Monday, May 09, 2011
We said last week that Jesus’ self-emptying wasn’t Him laying aside His deity, but taking onto himself the fullness of our humanity. Moreover, He added to Himself the role, position, nature, and status of a servant—a human servant: He took on our flesh forever.
So When Paul says that the Messiah, Jesus, made himself nothing, he is summing up the whole of Jesus’ descent from the heights of glory to the lowest depths of degradation and deprivation and dereliction. But in this passage, especially in verses 7-8, when he says,
“He made himself nothing, taking the form of a servant, being born in the likeness of men,”
Paul is drawing your attention to two things, both of which show Jesus’ humility: the servanthood of Jesus and the humanity of Jesus.
Paul wants us to look closely at the humanity of Jesus and learn about humility from Jesus’ humanity. In fact, he wants to point us to the humility of Jesus’ humanity; that is to say that when Jesus took on the fullness of our humanity, it entailed for Him a voluntary, vicarious humiliation; when He took on our humanity in this fallen world, He was willingly in our place bearing all manner of humiliation. And there too we see His humility, the humility that Paul wants us to emulate in the Christian life.
Over the next two days, we’ll look at five ways in which Jesus manifests His humility in His humanity and in His servanthood, as a way of encouraging us to emulate His humility.
I. Jesus’ human appearance and His public reputation were unremarkable.
Do you know how hard that must have been for the heavenly Father? The Father would have wanted the whole world to be attracted to His Son, to esteem His Son as His Son deserved, and yet Isaiah tells us 600 years before Jesus is born that “He had no form or majesty that we should look at Him, and no beauty that we should desire Him.” There was nothing about His visage, there was nothing about His outward appearance that caused men to be attracted to Him. He was common, easily overlooked and He never received the credit He deserved.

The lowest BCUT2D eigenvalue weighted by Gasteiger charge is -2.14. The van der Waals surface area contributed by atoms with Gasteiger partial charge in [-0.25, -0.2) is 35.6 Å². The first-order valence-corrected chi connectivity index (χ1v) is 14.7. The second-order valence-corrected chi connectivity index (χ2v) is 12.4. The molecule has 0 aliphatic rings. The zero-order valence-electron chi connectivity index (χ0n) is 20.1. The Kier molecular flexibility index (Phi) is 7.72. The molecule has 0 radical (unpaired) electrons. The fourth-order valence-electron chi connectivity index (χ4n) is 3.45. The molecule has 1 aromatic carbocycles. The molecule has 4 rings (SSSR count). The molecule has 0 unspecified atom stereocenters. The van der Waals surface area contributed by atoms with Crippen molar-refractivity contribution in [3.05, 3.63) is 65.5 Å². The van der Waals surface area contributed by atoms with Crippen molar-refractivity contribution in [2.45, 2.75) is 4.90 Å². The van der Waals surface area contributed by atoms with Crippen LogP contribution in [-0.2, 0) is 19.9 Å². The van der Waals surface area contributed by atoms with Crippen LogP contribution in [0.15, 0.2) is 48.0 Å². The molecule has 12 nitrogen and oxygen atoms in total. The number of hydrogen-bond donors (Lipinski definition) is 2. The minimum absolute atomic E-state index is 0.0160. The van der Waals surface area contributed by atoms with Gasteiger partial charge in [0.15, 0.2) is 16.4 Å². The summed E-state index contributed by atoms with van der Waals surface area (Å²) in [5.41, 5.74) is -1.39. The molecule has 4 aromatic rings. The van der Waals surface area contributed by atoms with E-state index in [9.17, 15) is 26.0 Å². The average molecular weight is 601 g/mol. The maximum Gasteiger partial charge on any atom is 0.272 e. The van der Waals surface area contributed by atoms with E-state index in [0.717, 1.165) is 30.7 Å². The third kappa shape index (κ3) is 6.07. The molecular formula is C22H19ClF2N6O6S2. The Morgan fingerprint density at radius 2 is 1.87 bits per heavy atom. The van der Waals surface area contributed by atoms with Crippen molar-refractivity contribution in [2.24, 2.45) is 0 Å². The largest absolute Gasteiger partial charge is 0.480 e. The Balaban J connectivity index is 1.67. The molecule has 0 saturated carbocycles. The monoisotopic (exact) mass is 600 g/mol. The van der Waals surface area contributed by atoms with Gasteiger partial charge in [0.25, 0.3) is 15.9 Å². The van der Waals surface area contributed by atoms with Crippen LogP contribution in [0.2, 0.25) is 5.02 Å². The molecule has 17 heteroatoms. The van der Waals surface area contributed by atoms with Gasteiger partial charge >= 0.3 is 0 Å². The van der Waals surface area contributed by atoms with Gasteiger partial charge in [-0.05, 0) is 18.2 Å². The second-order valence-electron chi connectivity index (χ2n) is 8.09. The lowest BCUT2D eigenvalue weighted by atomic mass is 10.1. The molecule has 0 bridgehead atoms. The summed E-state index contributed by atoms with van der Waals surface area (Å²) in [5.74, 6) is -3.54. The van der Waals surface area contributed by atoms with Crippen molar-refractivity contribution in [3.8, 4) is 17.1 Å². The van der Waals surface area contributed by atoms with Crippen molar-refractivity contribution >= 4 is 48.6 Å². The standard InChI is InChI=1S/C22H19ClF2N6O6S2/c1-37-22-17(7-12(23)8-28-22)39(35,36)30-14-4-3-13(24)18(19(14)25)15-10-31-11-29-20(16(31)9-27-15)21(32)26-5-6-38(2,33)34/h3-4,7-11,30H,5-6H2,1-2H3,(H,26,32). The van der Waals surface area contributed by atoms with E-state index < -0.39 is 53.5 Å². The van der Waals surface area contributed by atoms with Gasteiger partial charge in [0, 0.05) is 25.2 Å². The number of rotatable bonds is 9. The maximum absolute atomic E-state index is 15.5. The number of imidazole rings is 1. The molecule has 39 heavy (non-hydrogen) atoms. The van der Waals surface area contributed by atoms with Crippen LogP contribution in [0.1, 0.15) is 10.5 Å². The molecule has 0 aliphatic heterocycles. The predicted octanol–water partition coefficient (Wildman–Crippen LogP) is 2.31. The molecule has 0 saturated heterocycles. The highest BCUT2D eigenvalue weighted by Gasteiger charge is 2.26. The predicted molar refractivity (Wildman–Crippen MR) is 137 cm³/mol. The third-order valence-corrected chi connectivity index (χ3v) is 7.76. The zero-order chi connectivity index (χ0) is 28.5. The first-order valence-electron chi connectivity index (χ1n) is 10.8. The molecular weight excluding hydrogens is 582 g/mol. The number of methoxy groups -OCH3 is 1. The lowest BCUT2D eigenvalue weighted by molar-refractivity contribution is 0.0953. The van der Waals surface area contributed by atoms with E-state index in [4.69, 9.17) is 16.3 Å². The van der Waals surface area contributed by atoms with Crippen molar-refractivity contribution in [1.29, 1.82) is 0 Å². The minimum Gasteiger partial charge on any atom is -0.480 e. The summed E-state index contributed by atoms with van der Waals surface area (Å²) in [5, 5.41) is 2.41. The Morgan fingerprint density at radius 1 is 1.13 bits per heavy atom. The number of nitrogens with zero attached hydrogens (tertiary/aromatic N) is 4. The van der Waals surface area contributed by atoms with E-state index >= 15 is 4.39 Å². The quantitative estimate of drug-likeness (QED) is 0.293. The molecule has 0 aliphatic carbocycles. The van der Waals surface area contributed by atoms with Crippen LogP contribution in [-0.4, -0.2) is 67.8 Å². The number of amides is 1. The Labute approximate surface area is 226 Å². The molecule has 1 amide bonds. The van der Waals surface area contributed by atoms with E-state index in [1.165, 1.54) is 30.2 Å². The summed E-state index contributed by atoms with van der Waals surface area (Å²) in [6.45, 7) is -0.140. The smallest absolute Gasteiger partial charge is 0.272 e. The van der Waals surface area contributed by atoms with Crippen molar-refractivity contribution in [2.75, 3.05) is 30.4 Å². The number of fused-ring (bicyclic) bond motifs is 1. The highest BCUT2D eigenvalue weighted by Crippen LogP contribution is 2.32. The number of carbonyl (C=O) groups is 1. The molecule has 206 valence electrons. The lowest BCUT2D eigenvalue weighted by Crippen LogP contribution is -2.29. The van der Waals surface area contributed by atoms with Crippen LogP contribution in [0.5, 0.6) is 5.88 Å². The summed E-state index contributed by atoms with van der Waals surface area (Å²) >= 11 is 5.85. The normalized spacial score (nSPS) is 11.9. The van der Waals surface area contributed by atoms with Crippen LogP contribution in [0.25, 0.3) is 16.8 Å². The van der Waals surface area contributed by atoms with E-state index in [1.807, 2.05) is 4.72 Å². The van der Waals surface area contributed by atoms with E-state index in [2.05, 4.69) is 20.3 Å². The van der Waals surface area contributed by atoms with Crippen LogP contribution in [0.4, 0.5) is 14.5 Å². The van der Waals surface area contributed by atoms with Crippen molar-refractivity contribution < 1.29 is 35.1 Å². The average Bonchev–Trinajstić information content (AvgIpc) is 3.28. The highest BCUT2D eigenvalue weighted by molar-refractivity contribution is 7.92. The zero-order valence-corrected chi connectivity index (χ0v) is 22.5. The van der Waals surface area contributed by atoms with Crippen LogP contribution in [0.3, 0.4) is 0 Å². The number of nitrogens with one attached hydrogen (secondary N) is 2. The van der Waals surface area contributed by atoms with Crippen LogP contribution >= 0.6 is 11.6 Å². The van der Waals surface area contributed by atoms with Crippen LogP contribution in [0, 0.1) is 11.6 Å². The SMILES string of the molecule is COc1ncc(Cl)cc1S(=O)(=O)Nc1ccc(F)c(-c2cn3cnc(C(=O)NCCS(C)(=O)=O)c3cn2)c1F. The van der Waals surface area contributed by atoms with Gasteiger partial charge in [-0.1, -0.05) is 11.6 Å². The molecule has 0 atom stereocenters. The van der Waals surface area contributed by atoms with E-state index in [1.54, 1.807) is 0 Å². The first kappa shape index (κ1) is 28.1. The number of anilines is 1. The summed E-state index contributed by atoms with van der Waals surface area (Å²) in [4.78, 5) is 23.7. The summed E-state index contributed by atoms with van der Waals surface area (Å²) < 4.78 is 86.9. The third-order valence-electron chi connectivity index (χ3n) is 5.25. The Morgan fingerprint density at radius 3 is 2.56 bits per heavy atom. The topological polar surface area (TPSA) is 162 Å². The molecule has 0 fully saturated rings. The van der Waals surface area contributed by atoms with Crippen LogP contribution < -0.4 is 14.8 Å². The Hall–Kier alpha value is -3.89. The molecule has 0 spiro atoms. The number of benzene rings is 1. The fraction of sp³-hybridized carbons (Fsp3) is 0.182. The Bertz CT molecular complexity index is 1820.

One of the ways that we manifest gospel humility is a willingness to serve without credit or applause. Christ lived His whole life, and He never ever once got all the credit that He deserved. Shouldn’t we be ready and willing to serve one another and all men without our first concern being getting the credit, getting the applause, getting the appreciation, getting the respect?
II. Secondly, Jesus’ humanity was completely perfect, but nevertheless He bore the consequences of sin the whole of His life for us.
Jesus is the only human being ever to keep the Law perfectly, and yet He lived from birth to death bearing the penalty and the consequences of a Law that He had never broken himself—for you, in your place. Do you even begin to imagine just the psychological effect of that? Have you ever had the privilege to walk with a friend in a season of life when that friend has been treated unfairly? And have you ever seen the oftentimes crippling effect of that on a person? That was Jesus’ constant experience when He embraced our humanity. Though He was perfect himself, though He himself was without sin, He lived in a world under its effects. He was not born into a world like Adam was born into. This is what Paul is saying in Galatians 4:4-5 when he says that He was “born under the Law to redeem those who were under the Law.” This is why Hebrews 5:8 says that “although He was a son, He learned obedience through what He suffered.”
Jesus never ever once got what He deserved in this life. And you and I never get what we deserve in this life. He never got what He deserved in this life, so that you would never get what you deserve in this life or in the life to come: condemnation.
One way we will manifest gospel humility if we understand that is shown in our response to and our attitude toward the hardest things that we have to deal with in this life.
III. Jesus willingly divested himself of His rightful and infinite riches and in His humanity dwells in modesty and poverty for us and for our salvation.
That’s why Paul said in II Corinthians 8:9,
“For you know the grace of our Lord Jesus Christ, that though He was rich, yet for your sake he became poor, so that through His poverty you might become rich.”
And at the very least, this calls for us to have a radically different view of wealth and possessions in our affluent and consumeristic, self-indulgent and narcissistic culture. Because one way that we will manifest gospel humility is that we will realize that whatever we have comes from God’s gracious hand, the gift of a gracious God. We should have a radically different view of wealth and possessions and money, and the way we use it will show it.
IV. Jesus’ humanity veiled His glory.
John 1 tells us that He was with God, and He was God, and He was in the beginning with God, and all things were made through Him, and in Him was life, and He was the true life of all mankind, and He shared in God’s glory – glory of the only begotten of the Father, full of grace and truth. But John also tells you: “He was in the world, and the world was made through Him, but the world did not know Him.”
It gets worse: He came to His own, and His own people didn’t receive Him. He was so consumed with the interest of God’s glory that He willingly forgot His own, and His glory was veiled. And that’s our pattern. One way we manifest gospel humility is showing a zeal for His glory, and not our own. If we get no glory, praise God! He didn’t get the glory that He deserved.
Tomorrow, we’ll look at one final application of Christ’s human humility.
Posted by Ligon Duncan at 5:22 PM